I tend to go by authors, I'm afraid. If I read one book by a certain writer and enjoy it then I tend to look out for and enjoy more of his work. Here, therefore, are my top 10 authors and writers in no particular order:Herge
and "Tintin" - goes without saying.René Goscinny
always makes me laugh with "Asterix" and "Lucky Luke", but I've avoided reading the books that came after his death. I've also read books that include his other work and got many laughs out of them as well.Raoul Cauvin
, another Belgian comics writer who, like Herge and Goscinny, focuses on humour and is currently one of the best in the business. His series "Sammy"
(set in Chicago during the Prohibition era) is especially good and I've collected most of them, as is his "Blue Coats"
(set during the US Civil War) which, while raising the horrors of conflict, also provides good laughs as well.Alan Moore
, with "Watchmen" and "V for Vendetta", which contain well-developed characters but also deal with many political, moral and social points. Every time I read them there seems to be something new to discover, like the issues they raise or the layout of the illustrations.Alexandre Dumas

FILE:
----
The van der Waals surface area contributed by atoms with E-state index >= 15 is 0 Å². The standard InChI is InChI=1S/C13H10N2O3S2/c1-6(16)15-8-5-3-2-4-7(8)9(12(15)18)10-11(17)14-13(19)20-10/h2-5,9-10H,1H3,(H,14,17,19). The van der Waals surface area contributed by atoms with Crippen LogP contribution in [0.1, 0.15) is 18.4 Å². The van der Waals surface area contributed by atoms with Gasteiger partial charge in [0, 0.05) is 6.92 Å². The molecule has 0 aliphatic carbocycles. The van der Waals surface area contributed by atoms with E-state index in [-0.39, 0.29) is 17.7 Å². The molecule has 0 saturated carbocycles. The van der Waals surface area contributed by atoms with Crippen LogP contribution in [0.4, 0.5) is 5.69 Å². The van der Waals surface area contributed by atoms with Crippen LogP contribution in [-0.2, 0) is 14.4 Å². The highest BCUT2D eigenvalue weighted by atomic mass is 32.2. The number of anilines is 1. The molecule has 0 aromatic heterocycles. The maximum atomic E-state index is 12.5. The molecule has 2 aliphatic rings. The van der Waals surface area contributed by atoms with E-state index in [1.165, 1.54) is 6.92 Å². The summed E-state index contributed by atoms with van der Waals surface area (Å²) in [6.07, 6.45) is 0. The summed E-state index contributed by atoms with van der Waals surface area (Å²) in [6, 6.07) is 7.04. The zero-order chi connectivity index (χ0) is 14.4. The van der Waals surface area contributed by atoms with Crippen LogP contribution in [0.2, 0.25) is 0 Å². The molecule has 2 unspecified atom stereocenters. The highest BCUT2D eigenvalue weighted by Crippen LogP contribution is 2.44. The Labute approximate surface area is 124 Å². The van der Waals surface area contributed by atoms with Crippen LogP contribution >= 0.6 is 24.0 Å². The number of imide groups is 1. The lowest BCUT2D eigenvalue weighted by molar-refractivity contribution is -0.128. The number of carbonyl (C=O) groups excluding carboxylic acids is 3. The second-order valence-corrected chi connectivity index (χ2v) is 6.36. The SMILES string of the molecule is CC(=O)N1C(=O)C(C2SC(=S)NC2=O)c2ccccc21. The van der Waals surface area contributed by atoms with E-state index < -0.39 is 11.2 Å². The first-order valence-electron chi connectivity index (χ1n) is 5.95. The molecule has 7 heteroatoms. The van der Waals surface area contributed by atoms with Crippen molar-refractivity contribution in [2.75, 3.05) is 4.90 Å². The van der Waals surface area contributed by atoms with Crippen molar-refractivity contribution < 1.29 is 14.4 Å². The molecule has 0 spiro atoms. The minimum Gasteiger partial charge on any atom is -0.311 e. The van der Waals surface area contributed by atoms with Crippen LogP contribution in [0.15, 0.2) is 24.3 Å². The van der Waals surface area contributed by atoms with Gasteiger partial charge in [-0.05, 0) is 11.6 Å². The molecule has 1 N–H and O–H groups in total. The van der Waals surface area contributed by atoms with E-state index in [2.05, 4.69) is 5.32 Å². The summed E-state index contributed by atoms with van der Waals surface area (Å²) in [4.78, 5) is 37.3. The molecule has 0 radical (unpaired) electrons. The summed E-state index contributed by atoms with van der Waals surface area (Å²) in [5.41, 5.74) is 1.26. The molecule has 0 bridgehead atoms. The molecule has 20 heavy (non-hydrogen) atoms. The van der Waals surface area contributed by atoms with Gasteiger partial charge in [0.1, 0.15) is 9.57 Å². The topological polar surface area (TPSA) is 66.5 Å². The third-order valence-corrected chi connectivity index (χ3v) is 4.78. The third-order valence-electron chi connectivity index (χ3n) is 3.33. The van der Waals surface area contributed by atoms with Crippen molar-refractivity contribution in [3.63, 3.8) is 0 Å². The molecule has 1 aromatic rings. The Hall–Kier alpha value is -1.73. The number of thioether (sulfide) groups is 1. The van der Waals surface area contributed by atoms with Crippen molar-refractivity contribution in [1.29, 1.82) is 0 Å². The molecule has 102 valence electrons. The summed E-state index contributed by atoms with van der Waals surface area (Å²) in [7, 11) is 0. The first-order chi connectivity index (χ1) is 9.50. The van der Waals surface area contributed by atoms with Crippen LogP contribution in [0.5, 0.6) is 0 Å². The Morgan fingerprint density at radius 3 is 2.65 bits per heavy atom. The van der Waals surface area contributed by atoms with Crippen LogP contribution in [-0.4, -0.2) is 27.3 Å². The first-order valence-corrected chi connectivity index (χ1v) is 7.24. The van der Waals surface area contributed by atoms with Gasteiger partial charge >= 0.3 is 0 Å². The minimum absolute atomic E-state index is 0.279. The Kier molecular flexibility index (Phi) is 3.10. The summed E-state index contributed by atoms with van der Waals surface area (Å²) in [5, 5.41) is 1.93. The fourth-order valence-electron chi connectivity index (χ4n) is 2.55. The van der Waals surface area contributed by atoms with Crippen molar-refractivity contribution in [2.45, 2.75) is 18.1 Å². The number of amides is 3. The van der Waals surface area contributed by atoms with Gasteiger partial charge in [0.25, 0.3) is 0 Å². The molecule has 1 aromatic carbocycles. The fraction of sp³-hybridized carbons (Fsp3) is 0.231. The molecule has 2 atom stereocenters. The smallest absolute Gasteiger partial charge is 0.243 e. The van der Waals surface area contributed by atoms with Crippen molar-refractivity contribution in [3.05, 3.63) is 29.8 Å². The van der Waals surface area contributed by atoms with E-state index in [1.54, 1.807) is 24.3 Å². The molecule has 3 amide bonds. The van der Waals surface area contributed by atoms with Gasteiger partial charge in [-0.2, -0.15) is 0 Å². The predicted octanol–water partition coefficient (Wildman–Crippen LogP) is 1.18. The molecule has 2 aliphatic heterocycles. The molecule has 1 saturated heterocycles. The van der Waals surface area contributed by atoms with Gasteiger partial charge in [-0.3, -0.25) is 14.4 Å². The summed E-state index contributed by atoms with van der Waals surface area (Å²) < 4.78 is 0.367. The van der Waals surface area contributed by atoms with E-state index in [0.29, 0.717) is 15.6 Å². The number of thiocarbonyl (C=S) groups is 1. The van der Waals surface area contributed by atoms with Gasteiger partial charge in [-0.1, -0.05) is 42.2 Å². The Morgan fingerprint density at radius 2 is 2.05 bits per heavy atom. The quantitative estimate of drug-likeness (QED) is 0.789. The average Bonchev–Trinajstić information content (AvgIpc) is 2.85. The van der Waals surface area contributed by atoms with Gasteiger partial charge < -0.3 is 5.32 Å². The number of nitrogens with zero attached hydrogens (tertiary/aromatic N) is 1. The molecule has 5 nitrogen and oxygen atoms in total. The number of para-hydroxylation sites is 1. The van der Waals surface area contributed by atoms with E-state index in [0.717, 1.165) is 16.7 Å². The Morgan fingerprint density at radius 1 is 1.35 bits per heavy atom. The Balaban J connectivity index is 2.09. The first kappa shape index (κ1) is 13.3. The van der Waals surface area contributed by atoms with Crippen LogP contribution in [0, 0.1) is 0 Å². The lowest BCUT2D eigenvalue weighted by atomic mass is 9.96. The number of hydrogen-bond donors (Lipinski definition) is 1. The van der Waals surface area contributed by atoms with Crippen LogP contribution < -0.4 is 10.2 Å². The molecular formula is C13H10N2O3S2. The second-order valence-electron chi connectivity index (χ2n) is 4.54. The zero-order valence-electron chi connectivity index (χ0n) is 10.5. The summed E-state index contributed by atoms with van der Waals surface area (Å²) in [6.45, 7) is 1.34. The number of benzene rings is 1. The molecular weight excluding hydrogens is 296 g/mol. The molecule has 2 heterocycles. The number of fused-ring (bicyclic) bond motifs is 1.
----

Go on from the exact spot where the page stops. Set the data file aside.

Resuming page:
' "Three Musketeers", its sequel "Twenty Years Later" and "The Comte of Monte Cristo". Griping reading. "Monte Cristo" was particularly enjoyable, especially the way in which his desire for revenge raises various other dilemmas. However, "The Vicomte of Bragelonne" (the last of the Musketeers saga and which includes "Man in the Iron Mask") was somewhat slow, plodding and not as good and I soon gave that up. I might try it again later.Douglas Adams
and his classic "The Hitchhiker's Guide to the Galaxy" with wonderful and wacky worlds and characters, not to mention the "42" mystery. I liked his first "Dirk Gently" novel, but did not care much for the sequel.Tom Sharpe
with his wild and anarchic humour, like the "Wilt" series and "Blott on the Landscape". I don't consider him exactly laugh-a-minute - his comedy is very dark and bleak - but it's quite fun the way his characters deal with the destructive situations they find themselves in.PG Wodehouse
's "Jeeves and Wooster" series had me in fits. The way Jeeves helps Bertie out, but also manipulates things in order to get some advantages of his own is great.
Switching to thrillers, I enjoy Frederick Forsyth
, especially his early novels like "Day of the Jackal" and "Dogs of War", but I think he slipped a bit in later years: the central plot of "Fourth Protocol" and the resolution of "Icon" strike me as highly improbable.JK Rowling
's "Harry Potter". I'm surprised by some of the negative opinions above. Every time I started reading the most recently-published novel I was up all night. Rowling's books are among the few that I would say are literally "unputdownable". I kept saying to myself "One more chapter and then bed", but no: she cast a spell of her own on me and I was up till dawn and the last chapter.